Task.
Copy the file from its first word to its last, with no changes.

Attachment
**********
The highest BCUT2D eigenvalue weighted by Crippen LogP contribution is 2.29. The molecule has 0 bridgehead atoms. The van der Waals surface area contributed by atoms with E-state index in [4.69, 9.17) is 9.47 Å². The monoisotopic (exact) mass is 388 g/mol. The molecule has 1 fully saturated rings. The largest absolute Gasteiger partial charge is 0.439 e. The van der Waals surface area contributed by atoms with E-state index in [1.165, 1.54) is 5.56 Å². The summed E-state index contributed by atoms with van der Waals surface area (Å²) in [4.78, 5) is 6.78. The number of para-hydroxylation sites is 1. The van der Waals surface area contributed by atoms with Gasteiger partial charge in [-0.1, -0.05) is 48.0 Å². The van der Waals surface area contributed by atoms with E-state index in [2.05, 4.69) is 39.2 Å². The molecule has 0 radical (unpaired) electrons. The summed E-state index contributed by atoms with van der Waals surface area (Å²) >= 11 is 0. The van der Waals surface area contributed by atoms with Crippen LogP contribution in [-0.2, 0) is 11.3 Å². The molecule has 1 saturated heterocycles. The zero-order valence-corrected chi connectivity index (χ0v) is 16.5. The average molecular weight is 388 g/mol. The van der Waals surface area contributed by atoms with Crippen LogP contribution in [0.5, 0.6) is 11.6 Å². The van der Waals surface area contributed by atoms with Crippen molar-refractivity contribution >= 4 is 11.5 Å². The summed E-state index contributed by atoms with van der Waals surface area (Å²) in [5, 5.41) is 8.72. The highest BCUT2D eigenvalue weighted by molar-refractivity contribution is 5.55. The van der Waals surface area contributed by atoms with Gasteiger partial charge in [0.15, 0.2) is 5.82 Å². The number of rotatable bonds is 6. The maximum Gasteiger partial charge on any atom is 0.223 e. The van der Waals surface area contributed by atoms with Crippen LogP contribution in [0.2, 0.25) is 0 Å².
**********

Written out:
The highest BCUT2D eigenvalue weighted by Crippen LogP contribution is 2.29. The molecule has 0 bridgehead atoms. The van der Waals surface area contributed by atoms with E-state index in [4.69, 9.17) is 9.47 Å². The monoisotopic (exact) mass is 388 g/mol. The molecule has 1 fully saturated rings. The largest absolute Gasteiger partial charge is 0.439 e. The van der Waals surface area contributed by atoms with E-state index in [1.165, 1.54) is 5.56 Å². The summed E-state index contributed by atoms with van der Waals surface area (Å²) in [4.78, 5) is 6.78. The number of para-hydroxylation sites is 1. The van der Waals surface area contributed by atoms with Gasteiger partial charge in [-0.1, -0.05) is 48.0 Å². The van der Waals surface area contributed by atoms with E-state index in [2.05, 4.69) is 39.2 Å². The molecule has 0 radical (unpaired) electrons. The summed E-state index contributed by atoms with van der Waals surface area (Å²) >= 11 is 0. The van der Waals surface area contributed by atoms with Crippen LogP contribution in [-0.2, 0) is 11.3 Å². The molecule has 1 saturated heterocycles. The zero-order valence-corrected chi connectivity index (χ0v) is 16.5. The average molecular weight is 388 g/mol. The van der Waals surface area contributed by atoms with Crippen LogP contribution in [0.5, 0.6) is 11.6 Å². The van der Waals surface area contributed by atoms with Crippen molar-refractivity contribution >= 4 is 11.5 Å². The summed E-state index contributed by atoms with van der Waals surface area (Å²) in [5, 5.41) is 8.72. The highest BCUT2D eigenvalue weighted by molar-refractivity contribution is 5.55. The van der Waals surface area contributed by atoms with Gasteiger partial charge in [0.15, 0.2) is 5.82 Å². The number of rotatable bonds is 6. The maximum Gasteiger partial charge on any atom is 0.223 e. The van der Waals surface area contributed by atoms with Crippen LogP contribution in [0.2, 0.25) is 0 Å².